Some Numbers

June 11, 2010
  • Politics

Here are some interesting numbers that I came up with. I think they are somewhat relevant to a discussion concerning places of worship in New York City.

1.8 Miles

2.5 Miles

9.2 Miles

8.5 Miles

Thanks to Google Earth, these numbers are pretty easy to calculate. What do they represent? The first number is the distance between the a proposed Mosque near Ground Zero in lower Manhattan and Ellis Island. The second number is the distancebetweenthat same Mosque and the Statue of Liberty. The third is the distance between a proposed Mosque on Statin Island and Ellis Island. The last is the distancebetweenthat Mosque and the Statue of Liberty.

Ellis Island, of course, was the first stop for immigrants who came across the Atlantic to find a new home in the United States. Between 1892 and 1954, 8 million immigrants came through Ellis Island. Today, 100 million Americans can trace theirancestryto someone who came through Ellis Island.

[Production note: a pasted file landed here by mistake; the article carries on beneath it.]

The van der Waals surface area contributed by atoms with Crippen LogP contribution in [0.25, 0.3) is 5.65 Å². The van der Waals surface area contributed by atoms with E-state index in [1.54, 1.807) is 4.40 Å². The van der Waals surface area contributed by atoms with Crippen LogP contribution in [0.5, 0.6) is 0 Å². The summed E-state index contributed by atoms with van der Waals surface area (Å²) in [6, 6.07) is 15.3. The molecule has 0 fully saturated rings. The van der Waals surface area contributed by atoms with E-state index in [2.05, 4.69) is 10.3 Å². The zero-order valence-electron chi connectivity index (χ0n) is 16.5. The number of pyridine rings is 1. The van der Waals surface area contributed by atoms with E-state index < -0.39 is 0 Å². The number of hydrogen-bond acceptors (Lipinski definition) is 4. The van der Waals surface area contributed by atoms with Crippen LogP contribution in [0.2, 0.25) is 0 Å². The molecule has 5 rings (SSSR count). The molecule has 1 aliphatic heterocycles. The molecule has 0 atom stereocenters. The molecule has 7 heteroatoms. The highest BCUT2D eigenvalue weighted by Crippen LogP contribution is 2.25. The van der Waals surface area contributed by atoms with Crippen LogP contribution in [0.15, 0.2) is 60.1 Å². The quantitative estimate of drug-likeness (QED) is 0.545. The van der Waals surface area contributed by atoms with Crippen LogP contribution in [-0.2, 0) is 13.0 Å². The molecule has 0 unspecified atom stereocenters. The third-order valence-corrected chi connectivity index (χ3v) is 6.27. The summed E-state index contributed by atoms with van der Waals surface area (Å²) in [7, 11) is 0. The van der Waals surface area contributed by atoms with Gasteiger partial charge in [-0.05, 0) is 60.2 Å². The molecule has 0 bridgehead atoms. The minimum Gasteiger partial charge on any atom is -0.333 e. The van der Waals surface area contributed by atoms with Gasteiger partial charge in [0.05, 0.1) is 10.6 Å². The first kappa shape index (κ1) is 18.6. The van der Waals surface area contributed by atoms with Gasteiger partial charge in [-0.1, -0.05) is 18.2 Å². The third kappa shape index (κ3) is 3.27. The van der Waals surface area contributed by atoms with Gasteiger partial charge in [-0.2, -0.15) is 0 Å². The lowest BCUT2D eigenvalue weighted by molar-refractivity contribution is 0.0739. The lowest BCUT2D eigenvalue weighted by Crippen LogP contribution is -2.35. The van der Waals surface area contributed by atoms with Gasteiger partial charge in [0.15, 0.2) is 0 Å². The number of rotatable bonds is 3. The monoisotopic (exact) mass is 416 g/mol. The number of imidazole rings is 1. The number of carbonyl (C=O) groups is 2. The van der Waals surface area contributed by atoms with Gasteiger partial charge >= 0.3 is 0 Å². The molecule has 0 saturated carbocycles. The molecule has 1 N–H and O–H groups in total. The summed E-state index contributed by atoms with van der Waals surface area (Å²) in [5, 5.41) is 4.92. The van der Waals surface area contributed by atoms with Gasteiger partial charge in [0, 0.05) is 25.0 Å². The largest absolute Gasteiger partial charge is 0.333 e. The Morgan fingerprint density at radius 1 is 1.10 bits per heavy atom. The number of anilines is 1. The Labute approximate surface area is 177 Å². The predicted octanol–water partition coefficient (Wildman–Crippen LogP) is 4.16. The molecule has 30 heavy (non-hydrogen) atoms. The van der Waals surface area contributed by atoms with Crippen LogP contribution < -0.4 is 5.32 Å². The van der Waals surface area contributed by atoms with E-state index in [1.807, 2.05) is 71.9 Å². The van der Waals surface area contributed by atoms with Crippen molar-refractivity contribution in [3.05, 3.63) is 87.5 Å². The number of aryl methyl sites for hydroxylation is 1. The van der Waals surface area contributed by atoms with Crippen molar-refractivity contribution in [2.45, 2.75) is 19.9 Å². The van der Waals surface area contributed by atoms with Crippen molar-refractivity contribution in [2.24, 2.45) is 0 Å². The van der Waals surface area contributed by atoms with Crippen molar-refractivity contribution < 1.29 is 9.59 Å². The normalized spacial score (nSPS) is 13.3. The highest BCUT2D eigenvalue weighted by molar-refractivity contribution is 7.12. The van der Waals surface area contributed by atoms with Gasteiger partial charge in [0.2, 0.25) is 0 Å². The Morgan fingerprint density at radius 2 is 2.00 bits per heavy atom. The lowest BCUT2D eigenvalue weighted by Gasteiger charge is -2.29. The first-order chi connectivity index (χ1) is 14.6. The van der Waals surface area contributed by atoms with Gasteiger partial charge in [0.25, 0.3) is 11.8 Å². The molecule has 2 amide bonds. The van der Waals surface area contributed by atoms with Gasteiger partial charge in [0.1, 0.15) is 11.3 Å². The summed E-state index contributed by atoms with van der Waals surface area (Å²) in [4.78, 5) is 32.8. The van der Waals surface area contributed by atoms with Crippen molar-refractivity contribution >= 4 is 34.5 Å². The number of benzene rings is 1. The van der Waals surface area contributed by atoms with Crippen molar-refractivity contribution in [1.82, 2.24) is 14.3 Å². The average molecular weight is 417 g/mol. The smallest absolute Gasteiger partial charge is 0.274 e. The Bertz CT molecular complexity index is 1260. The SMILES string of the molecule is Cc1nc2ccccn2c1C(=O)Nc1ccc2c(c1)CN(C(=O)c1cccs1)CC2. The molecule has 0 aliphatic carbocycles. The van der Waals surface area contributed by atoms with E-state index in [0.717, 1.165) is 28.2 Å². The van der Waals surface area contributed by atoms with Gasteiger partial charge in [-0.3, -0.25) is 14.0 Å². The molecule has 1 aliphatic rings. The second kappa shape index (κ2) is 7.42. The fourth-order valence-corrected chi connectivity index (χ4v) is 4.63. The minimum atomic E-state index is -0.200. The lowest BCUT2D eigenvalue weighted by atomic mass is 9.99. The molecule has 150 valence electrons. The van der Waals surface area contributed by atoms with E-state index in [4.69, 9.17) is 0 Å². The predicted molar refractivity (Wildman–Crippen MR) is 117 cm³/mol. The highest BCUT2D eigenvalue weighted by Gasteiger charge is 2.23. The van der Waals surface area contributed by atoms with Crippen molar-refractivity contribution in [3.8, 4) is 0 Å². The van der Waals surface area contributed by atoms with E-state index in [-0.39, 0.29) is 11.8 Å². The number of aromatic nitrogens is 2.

Upon a bronze plaque on the pedistal of the Statue of Liberty, the following is inscribed:

Not like the brazen giant of Greek fame, With conquering limbs astride from land to land; __Here at our sea-washed, sunset gates shall stand __A mighty woman with a torch, whose flame __Is the imprisoned lightning, and her name __Mother of Exiles. From her beacon-hand __Glows world-wide welcome; her mild eyes command __The air-bridged harbor that twin cities frame. "Keep, ancient lands, your storied pomp!" cries she __with silent lips. "Give me your tired, your poor, __Your huddled masses yearning to breathe free, __The wretched refuse of your teeming shore. __Send these, the homeless, tempest-tossed to me, __I lift my lamp beside the golden door!"

The New York Times describes a town hall meeting in Statin Island discussing the opening of a new Mosque:

...As Bill Finnegan stood at the microphone, came the meetings single moment of hushed silence. Mr. Finnegan said he was a Marine lance corporal, home from Afghanistan, where he had worked as a mediator with warring tribes.

After the sustained standing ovation that followed his introduction, he turned to the Muslims on the panel: My question to you is, will you work to form a cohesive bond with the people of this community? The men said yes.

Then he turned to the crowd. And will you work to form a cohesive bond with these people your new neighbors?

The crowd erupted in boos. No! someone shouted.